"Oh dear," cried the two mummies, although I imagine they wished to say something rather more grown up. "How are we to get past?" "Don't worry," said Simon, " I know how to handle this. Andy can climb into the garden on the other side of the fence and you can pass your babies over the fence. Then climb over the fence yourselves, walk around the shed and climb back over. We'll carry the pushchairs over for you because we're gentlemen too."

And so, after much lifting and climbing, the mummies were on the way, but the shed was still stuck.

Just then the head of the allotment committee came wandering past. "Oh dear," he cried, although I imagine he wished to say something rather more grown up too. Simon asked very politely "Mr Allotment Head, would you be so kind as to help us move the shed back?" "Yes, I shall, but you shall have to take the shed back to where it came from as it's getting dark and I have a party to start.

And so Simon and Andy, Emma and her two friends, Mr Postman and Mr Allotment Head managed to free the shed from the branches. And with that, the shed floated back above the hedges, through the mud and down in the clearing where it began the day. Everyone was exhausted, when finally Andy said to Simon, "we've got that party tonight, how on earth are we going to enjoy it with everyone laughing at us?" And this time, Simon said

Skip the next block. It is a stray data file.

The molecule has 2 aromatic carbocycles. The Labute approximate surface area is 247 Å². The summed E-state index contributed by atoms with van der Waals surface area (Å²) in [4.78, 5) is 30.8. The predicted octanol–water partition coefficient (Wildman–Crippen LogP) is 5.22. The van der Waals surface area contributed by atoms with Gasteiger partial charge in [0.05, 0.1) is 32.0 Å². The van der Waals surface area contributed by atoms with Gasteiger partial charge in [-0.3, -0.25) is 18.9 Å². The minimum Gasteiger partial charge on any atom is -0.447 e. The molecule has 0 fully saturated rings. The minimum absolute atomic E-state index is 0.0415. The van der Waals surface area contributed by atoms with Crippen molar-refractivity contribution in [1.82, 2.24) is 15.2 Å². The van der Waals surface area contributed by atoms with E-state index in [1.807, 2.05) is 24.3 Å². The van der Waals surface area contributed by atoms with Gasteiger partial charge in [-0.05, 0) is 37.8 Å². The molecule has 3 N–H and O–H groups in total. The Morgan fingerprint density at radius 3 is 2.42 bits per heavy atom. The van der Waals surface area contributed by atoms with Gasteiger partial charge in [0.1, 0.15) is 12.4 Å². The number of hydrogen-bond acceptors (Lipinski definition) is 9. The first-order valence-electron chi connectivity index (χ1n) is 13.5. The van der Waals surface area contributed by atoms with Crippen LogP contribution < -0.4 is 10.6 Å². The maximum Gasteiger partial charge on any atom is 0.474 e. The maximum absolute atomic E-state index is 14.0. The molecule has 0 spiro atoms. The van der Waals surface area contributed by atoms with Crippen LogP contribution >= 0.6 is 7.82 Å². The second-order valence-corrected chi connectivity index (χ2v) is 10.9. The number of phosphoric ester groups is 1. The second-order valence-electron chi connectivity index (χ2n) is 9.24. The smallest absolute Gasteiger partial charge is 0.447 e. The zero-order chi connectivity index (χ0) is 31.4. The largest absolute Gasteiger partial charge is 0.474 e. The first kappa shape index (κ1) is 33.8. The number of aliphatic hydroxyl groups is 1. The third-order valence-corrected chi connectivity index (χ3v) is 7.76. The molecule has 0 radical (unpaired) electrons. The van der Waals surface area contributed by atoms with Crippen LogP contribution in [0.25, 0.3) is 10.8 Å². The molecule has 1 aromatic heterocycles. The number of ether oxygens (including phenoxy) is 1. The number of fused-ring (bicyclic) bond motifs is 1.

"I really don't know how I'll handle that"


You may wish to know that the next day Simon and Emma managed to take the shed apart and rebuild it by their plot. It turned out that the shed wouldn't have fitted through the gate in any case. Thank you Andy and Simon for such a gem of a story, I hope I've done it proud and not embarrassed you guys too much! To say thank you, here's a tenuously linked song, the moral of which is also 'stay away from sheds'!

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The Hapless Kitchen Gardener

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I only feel hapless because some people make it look easy to grow 10 ft marrows or a banquet of greens whereas my courgettes got nabbed by killer slugs and I only got one raspberry. So tips and stories from people less hapless than I are more than welcome. As a disclaimer though, none of my comments should be taken as expert advice on which you can rely! © Unless stated otherwise, and with the exception of guest content where that guest retains copyright, all photos and posts are the copyright of Tom Carpen and may not be used without permission.